“Everything come out, ok?” I asked.

“I didn’t order this,” the woman muttered.

“Yes, you did.” I said. I wasn’t in the mood for this. I didn’t feel like spinning the plates until they giggled or screamed. I just wanted them to leave. I wanted to leave. I shook my head, and hovered above the table. I bet the woman didn’t even think once today about what skin feels like. I bet she thinks of it like car air-fresheners, or socks. Disposable. Replaceable. 

“Leave your mistake,” the woman said.

I bet you she wouldn’t even notice if I slipped inside his.

“Your date seems to be enjoying it,” Alice said. “Isn’t that what we look for her, Mya? Our customers should be happy. We all benefit from happy customers. You said that, right?”

I jumped. I didn’t even see her arrive or hear her silly sneakers. The woman smiled, charmed. She looked back at the man, and said, “Maybe I should enjoy it while it lasts.”

Alice winked at me. For a second, I thought something flickered there like anger. I drifted back towards the stage. Alice followed me; that look in her eye dimmed. She sat beside me. “Some take too much joy in feeling sorry for themselves.” Alice said. “It ruins it for the rest of us.”

“Yeah,” I said. “I think I know what you mean. One time, a blind man came in here to eat. He spent the whole time asking me to read each item off the menu. He ordered, eventually. When the food came out, he didn’t want to eat it. He just talked about how he wished he could see what he picked. He didn’t stop jabbering until I told him I hadn’t tasted food in twenty years.”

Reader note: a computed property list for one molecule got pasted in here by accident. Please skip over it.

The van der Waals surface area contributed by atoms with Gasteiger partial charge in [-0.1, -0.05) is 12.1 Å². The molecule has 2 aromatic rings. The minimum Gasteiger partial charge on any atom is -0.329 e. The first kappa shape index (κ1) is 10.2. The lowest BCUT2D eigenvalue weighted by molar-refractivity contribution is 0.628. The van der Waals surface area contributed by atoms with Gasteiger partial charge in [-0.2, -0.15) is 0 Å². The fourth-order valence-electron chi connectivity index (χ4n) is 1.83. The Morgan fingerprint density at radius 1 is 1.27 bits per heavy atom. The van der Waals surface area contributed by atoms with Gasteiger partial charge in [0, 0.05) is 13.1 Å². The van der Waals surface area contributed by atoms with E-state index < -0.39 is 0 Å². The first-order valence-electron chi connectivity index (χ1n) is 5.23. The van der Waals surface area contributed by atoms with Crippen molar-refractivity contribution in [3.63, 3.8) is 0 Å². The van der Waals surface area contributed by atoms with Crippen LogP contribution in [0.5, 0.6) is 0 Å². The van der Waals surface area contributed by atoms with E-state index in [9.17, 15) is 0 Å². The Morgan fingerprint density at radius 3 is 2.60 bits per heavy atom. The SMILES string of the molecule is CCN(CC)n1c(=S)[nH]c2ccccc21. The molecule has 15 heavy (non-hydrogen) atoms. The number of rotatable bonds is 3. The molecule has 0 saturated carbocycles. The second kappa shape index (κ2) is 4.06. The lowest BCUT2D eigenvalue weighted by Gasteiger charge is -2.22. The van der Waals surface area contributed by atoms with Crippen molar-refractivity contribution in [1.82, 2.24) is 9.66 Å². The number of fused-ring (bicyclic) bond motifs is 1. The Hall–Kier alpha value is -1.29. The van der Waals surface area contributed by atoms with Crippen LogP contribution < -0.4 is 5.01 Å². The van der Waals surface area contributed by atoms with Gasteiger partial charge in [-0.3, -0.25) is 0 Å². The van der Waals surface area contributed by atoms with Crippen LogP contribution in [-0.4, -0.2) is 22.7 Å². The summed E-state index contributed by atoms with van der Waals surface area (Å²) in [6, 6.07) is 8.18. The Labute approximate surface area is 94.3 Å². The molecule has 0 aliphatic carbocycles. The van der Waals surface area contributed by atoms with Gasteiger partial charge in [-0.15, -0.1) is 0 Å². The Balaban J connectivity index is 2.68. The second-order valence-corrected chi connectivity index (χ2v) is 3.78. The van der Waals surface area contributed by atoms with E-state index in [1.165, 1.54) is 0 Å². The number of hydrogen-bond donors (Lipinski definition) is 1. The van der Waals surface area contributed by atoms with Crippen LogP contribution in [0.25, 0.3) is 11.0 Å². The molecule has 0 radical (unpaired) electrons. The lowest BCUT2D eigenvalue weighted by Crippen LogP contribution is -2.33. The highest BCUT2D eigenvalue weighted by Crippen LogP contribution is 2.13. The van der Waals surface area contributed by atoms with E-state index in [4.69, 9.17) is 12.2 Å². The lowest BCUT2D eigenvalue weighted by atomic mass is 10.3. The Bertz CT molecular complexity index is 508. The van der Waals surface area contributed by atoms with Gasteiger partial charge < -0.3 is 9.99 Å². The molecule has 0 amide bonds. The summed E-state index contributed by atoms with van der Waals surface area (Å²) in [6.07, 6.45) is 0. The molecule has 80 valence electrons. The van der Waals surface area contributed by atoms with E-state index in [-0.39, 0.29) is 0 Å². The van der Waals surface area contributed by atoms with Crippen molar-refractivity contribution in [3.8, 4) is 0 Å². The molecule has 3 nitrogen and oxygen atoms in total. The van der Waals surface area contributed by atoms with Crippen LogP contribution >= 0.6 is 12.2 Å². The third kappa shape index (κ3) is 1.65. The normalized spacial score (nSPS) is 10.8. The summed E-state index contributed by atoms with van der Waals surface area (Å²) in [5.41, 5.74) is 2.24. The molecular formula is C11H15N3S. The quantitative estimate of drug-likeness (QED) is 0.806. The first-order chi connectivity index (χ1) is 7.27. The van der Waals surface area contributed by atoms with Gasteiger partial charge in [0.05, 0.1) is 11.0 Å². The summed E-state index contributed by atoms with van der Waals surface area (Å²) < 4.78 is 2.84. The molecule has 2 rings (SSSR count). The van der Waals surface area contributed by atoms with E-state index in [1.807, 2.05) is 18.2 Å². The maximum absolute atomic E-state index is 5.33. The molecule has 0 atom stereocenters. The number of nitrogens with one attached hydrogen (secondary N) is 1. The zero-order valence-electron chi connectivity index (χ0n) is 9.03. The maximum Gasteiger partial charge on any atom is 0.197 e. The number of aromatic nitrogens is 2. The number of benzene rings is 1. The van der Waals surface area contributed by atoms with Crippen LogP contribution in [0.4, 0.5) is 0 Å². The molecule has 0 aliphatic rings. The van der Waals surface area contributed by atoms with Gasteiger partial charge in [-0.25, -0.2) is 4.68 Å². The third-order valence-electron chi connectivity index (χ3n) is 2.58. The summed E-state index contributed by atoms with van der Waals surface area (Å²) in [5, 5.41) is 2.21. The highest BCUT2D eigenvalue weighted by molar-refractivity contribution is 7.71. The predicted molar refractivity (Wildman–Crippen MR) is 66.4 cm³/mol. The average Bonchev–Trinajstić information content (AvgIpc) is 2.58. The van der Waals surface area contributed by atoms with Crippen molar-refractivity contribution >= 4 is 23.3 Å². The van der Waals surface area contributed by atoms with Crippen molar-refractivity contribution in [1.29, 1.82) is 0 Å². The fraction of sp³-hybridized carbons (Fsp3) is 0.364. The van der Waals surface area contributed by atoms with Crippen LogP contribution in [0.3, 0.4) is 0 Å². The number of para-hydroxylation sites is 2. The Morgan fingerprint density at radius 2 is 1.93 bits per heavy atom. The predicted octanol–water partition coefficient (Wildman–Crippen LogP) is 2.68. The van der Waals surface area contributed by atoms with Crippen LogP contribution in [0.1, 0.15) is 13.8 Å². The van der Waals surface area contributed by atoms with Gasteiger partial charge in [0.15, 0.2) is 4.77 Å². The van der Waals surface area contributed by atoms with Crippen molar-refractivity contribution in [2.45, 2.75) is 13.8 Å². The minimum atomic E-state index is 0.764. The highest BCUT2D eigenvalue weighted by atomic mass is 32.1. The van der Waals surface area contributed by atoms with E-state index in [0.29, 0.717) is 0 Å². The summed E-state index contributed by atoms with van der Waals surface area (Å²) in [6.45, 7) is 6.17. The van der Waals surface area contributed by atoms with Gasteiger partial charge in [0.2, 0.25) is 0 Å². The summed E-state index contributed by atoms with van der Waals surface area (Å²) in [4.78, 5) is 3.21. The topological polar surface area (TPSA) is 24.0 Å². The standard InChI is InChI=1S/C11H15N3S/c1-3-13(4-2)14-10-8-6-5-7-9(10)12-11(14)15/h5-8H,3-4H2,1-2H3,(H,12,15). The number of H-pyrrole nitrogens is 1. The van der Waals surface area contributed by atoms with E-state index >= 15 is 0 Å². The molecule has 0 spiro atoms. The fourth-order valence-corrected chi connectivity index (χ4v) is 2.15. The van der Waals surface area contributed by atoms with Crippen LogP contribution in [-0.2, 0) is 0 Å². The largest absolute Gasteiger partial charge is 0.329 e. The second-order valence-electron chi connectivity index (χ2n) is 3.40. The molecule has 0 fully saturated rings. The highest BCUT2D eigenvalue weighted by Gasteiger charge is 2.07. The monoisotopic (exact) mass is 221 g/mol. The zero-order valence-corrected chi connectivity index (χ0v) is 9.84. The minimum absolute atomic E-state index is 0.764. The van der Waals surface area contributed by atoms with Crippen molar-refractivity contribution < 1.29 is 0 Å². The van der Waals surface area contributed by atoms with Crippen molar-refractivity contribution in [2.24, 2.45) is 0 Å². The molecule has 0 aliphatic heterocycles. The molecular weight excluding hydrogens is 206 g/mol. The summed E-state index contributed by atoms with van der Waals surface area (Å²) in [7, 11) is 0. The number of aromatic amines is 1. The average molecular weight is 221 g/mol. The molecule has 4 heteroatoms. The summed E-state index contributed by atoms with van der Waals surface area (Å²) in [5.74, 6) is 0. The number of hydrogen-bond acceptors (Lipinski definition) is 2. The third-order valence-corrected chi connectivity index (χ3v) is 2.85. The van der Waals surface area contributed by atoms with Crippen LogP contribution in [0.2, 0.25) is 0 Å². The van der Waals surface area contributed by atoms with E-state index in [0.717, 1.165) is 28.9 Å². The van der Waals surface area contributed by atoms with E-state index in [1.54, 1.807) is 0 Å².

“Mya,” Alice paused, “are you happy here?”

On-stage, Jimmy adjusted his mic. “Check, check.” 

“That’s my cue, kid.” I said and pretended not to notice Alice sigh.

I floated on-stage, behind Jimmy. I allowed myself this much. I liked to be there right when he began, so when he took off his leather jacket, I could see his wings open. They were tattered and black, like an old umbrella. It reminded me of the rain, how I used to feel that. Rain, like the sky saying: here, here, here, on your cheek. The music creaked out of the lute

The woman at the table uncrossed her arms. Mitch stopped chewing. The cook slammed the spatula louder. Alice sat at the front of the stage. The man reached his hand out to touch hers.

Jimmy played “The Song for Amber.” I knew this one. This one I liked. I didn’t like much he did, but this one was different. It was his attempt at a ballad: a mosquito held in amber, wishes it could speak to tell the the amber how guilty it feels for never being able to hold it in the same way. He wrote it when he believed it’d matter. Did it? I closed my eyes.


“What?” Jimmy asked.